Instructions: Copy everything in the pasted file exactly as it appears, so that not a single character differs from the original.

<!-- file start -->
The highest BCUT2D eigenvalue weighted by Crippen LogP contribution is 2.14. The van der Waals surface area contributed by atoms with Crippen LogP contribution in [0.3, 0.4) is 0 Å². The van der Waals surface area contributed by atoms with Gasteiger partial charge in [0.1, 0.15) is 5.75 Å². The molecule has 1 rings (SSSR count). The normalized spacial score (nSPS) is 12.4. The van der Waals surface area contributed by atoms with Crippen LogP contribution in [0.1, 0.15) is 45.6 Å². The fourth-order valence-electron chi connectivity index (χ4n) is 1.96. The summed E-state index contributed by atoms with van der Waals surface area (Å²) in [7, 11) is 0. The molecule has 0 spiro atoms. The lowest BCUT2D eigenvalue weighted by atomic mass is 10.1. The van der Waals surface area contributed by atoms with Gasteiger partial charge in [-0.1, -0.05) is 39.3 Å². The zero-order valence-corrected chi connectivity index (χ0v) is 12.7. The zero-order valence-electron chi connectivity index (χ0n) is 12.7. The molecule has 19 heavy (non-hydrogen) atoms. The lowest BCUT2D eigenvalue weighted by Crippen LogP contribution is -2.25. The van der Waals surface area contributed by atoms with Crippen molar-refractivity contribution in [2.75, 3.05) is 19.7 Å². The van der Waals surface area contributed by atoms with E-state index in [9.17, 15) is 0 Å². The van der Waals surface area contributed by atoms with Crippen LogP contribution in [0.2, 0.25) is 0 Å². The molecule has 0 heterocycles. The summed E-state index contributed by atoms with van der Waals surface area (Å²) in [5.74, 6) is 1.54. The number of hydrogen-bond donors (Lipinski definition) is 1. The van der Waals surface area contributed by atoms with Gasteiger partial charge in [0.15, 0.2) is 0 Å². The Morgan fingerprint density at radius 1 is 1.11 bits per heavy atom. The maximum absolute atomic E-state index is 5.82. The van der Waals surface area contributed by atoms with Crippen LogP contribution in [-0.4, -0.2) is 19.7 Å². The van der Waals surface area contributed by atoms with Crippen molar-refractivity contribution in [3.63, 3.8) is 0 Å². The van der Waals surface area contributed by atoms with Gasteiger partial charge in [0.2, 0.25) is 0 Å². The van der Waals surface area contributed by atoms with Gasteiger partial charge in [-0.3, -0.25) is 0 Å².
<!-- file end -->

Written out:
The highest BCUT2D eigenvalue weighted by Crippen LogP contribution is 2.14. The van der Waals surface area contributed by atoms with Crippen LogP contribution in [0.3, 0.4) is 0 Å². The van der Waals surface area contributed by atoms with Gasteiger partial charge in [0.1, 0.15) is 5.75 Å². The molecule has 1 rings (SSSR count). The normalized spacial score (nSPS) is 12.4. The van der Waals surface area contributed by atoms with Crippen LogP contribution in [0.1, 0.15) is 45.6 Å². The fourth-order valence-electron chi connectivity index (χ4n) is 1.96. The summed E-state index contributed by atoms with van der Waals surface area (Å²) in [7, 11) is 0. The molecule has 0 spiro atoms. The lowest BCUT2D eigenvalue weighted by atomic mass is 10.1. The van der Waals surface area contributed by atoms with Gasteiger partial charge in [-0.1, -0.05) is 39.3 Å². The zero-order valence-corrected chi connectivity index (χ0v) is 12.7. The zero-order valence-electron chi connectivity index (χ0n) is 12.7. The molecule has 19 heavy (non-hydrogen) atoms. The lowest BCUT2D eigenvalue weighted by Crippen LogP contribution is -2.25. The van der Waals surface area contributed by atoms with Crippen molar-refractivity contribution in [2.75, 3.05) is 19.7 Å². The van der Waals surface area contributed by atoms with E-state index in [9.17, 15) is 0 Å². The van der Waals surface area contributed by atoms with Crippen LogP contribution in [0.2, 0.25) is 0 Å². The molecule has 0 heterocycles. The summed E-state index contributed by atoms with van der Waals surface area (Å²) in [5.74, 6) is 1.54. The number of hydrogen-bond donors (Lipinski definition) is 1. The van der Waals surface area contributed by atoms with Gasteiger partial charge in [0.15, 0.2) is 0 Å². The Morgan fingerprint density at radius 1 is 1.11 bits per heavy atom. The maximum absolute atomic E-state index is 5.82. The van der Waals surface area contributed by atoms with Crippen LogP contribution in [-0.4, -0.2) is 19.7 Å². The van der Waals surface area contributed by atoms with Crippen molar-refractivity contribution in [3.63, 3.8) is 0 Å². The van der Waals surface area contributed by atoms with Gasteiger partial charge in [0.2, 0.25) is 0 Å². The van der Waals surface area contributed by atoms with Gasteiger partial charge in [-0.3, -0.25) is 0 Å².